A corollary of the “balance” rule is that reporters feel they have to blame both parties nearly equally. Gridlock, therefore, is the fault of both parties even when Republican obstruction tactics are unprecedented. Money in politics is a bipartisan problem, even when Republicans grab the lion’s share. And both sides must be blamed for lying, even when that assertion is itself a lie. On progressive blogs we call this “false equivalency,” but that’s an idea rarely expressed elsewhere. As a result of this corollary, the media’s so-called “fact-checkers” are frequently the worst purveyors of false information. Bending over backwards to balance their columns, they declare that some detail where they quibble with a Democrat’s interpretation of statistics is the moral equivalent of a calculated lie invented by a Republican’s campaign.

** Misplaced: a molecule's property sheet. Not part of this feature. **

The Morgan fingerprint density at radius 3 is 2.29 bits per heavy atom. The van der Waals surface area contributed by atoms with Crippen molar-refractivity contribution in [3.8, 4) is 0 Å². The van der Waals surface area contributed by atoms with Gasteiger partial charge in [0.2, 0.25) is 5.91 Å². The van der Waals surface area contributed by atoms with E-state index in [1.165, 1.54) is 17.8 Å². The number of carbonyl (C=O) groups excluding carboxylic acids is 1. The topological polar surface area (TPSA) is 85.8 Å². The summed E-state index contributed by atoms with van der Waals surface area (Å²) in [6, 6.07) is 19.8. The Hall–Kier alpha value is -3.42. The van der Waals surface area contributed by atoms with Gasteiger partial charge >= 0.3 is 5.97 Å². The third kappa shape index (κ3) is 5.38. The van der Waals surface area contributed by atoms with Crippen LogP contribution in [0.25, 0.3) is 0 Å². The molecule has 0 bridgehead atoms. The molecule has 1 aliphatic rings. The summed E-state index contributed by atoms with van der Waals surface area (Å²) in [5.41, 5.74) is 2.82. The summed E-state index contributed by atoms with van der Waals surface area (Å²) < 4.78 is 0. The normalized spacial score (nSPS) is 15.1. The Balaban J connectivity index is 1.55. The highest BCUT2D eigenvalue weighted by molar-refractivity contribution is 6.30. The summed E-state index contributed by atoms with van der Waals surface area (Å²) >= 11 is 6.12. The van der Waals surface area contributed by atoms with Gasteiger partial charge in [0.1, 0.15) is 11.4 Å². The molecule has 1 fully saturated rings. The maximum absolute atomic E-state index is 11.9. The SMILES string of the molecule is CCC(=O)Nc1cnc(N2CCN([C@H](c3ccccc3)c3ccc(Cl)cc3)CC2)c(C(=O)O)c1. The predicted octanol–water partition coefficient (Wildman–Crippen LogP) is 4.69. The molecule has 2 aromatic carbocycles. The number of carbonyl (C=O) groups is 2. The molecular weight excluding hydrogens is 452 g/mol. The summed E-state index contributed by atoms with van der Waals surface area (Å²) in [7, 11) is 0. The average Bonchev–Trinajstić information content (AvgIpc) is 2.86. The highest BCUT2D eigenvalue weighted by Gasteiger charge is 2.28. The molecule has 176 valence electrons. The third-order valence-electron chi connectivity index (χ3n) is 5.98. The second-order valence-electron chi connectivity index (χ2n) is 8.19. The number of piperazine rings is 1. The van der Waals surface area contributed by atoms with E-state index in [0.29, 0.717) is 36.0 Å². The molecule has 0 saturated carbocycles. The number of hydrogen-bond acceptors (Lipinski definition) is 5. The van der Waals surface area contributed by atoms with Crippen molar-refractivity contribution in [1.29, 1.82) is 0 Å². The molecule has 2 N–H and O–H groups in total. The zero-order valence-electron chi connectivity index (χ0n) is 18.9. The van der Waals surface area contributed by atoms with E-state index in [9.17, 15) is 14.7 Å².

Why did these people become reporters in the first place? Surely most went to journalism school with an idealistic desire to expose truth—the profession doesn’t pay enough to justify another motive. Can’t they summon up a little pride and, at least when it really counts, tell readers the real-world truth in language that average voters can understand? For example, an editorial in Sunday’s Washington Post called out Romney for his “chronic, baldly dishonest defense of mathematically impossible budget proposals.” Shouldn’t objective news reporters have pointed out this obvious dishonesty, over and over, for the last several months?
Third, the media treats elections in a way that makes their stories useless to the democratic process. Months before an election a newspaper might run some serious comparisons of the candidates’ proposals. There may also be sporadic investigations of the candidates’ backgrounds. But overwhelmingly, campaign news coverage is limited to the very superficial matters of poll results, political strategy, and so-called gaffes. Again, reporters act like they are play-by-play announcers at a sporting event. And yet, democracy is not a sport.